‘Remembering the Battle of the Somme’
'The Irish at the Somme and Ypres' Piet Chielens in conversation with Dermot Bolger 2pm Friday 13 May, National Museum of Ireland - Decorative Arts and History.
Collins Barracks was the starting point of a journey made by numerous young
Irishmen who joined the British Army during World War One and marched out of its gates to be confronted by the slaughter at the Battle of the Somme or by the nightmare conditions during the long series of battles fought for control of Ypres.
Piet Chielens was born, and lived for the first fifty-three years of his life in Reningelst, in West-Flanders (Belgium), in the area of the infamous Ypres Salient, one of the major battlefields of the First World War. In his home village he grew up with the cemeteries and stories of that war. Since 1996 he has been co-director of the award winning In Flanders Fields Museum in Ypres (Ieper), where he is director of exhibitions and public programming. From 1992 to 2007 he was artistic director of Peace Concerts Passchendaele. He instigated the construction of a monument to mark the spot where the Irish poet Francis Ledwidge was killed by a shell in 1917: a monument jointly unveiled in 1998 by the poet Dermot Bolger and the poet’s nephew, Joseph Ledwidge.
This unique public conversation reunites Piet Chielens and Dermot Bolger in front of a mixed Flemish and Irish audience as they discuss the journeys of those men which started in Collins Barracks and ended at the Somme or in the mud of Ypres and how they men are remembered today, both in the land they left and in the lands where they are now buried. Part of Chielens’ work with the In Flanders Fields Museum is to try and identify the bodies of anonymous soldiers from all nationalities that are still unearthed when construction work occurs around Ieper: stark reminders of a war that continues to resonate a century on.
'The Irish Experience at the Somme and in World War One' A talk by Dermot Bolger, The National Museum of Ireland Writer in Residence.
At Le Logis du Roy, Amiens, June 8 2016, Battle of the Somme Commemorative Conference, Organised in Amiens, France by Université de Reims Champagne-Ardenne.
Dermot Bolger will join speakers from France, Germany and elsewhere to take part in this conference which commemorates the 100th anniversary of the Battle of the Somme. Bolger’s talk in English will be prefaced by an extract from his play about the Irish experience in World War One, Walking the Road, with a special French translation by Emile Jean Dumay. It will include readings of work by Irish poets like Thomas McGreevy, who survived fighting in that battle and went on to become the director of the National Gallery of Ireland.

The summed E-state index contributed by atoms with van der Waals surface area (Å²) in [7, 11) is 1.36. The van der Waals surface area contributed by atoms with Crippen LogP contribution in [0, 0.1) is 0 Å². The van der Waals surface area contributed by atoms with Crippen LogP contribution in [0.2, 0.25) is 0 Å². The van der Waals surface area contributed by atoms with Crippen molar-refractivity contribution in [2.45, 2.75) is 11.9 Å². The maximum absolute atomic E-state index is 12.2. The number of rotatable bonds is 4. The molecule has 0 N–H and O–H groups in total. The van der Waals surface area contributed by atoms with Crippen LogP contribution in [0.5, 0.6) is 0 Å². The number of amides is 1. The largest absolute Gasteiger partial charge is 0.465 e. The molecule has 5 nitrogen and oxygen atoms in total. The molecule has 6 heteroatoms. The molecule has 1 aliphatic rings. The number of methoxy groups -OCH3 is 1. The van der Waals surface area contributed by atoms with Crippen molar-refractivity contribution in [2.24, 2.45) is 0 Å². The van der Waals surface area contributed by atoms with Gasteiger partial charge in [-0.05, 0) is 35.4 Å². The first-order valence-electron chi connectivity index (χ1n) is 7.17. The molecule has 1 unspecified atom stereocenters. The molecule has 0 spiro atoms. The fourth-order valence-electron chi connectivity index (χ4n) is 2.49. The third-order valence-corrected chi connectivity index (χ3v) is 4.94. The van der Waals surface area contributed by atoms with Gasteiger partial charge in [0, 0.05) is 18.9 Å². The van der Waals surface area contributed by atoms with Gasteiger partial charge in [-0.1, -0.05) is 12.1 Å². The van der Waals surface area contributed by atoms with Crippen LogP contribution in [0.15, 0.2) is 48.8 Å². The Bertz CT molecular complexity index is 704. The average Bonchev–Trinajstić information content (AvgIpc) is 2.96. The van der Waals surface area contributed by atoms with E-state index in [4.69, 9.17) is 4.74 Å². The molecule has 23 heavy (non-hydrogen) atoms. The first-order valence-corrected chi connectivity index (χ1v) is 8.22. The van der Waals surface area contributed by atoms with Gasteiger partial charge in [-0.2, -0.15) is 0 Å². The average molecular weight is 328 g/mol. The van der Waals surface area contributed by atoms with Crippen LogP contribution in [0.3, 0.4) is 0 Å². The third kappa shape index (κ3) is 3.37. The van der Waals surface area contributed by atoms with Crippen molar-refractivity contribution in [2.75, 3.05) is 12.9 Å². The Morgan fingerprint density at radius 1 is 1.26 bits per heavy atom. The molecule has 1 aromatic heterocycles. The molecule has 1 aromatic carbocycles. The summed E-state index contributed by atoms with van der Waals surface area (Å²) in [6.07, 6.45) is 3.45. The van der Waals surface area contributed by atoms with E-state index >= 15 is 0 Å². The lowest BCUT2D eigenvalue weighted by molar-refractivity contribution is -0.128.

'Remembering Relatives Lost at the Somme' Jennifer Johnston in conversation with Dermot Bolger, 3.00pm Sunday 18 September, National Museum of Ireland - Decorative Arts and History.
Few Irish writers have written so perceptively about The First World War than
Jennifer Johnston, one of the foremost Irish novelists of her or any generation.
For many years Leaving Certificate students have come to understand the complexity of the conflict through her classic 1974 novel, How Many Miles to Babylon? Losses within her own family in that war have formed the backdrop of other great works like her 2002 book, This is Not a Novel.
Johnston will read her work in memory of her great uncle, who died at the Battle of the Somme, and in memory of her mother’s brother who survived the Somme but was killed soon after, aged just twenty-two. She will then discuss with Dermot Bolger her life and her work since her first book, The Captains and the Kings, appeared in 1972.
Born in Dublin in 1930, Jennifer Johnston has won the Whitbread Prize, the Evening Standard Best First Novel Award, the Yorkshire Post Award, and Best Book of the Year on two occasions. She has also been shortlisted for the Booker Prize with Shadows on our Skin. Her many other novels include Truth or Fiction, Foolish Mortals, The Gingerbread Woman, Two Moons and, most recently, Naming the Stars, published in 2016.
Rich in dialogue – as befits someone who is also a gifted playwright – Johnston’s novels deal with political and cultural tensions in Ireland and focus on family relationships and the difficult transition from childhood to adulthood. Her father was the distinguished playwright, Denis Johnston, and her mother was the famous Abbey actress, Shelah Richards.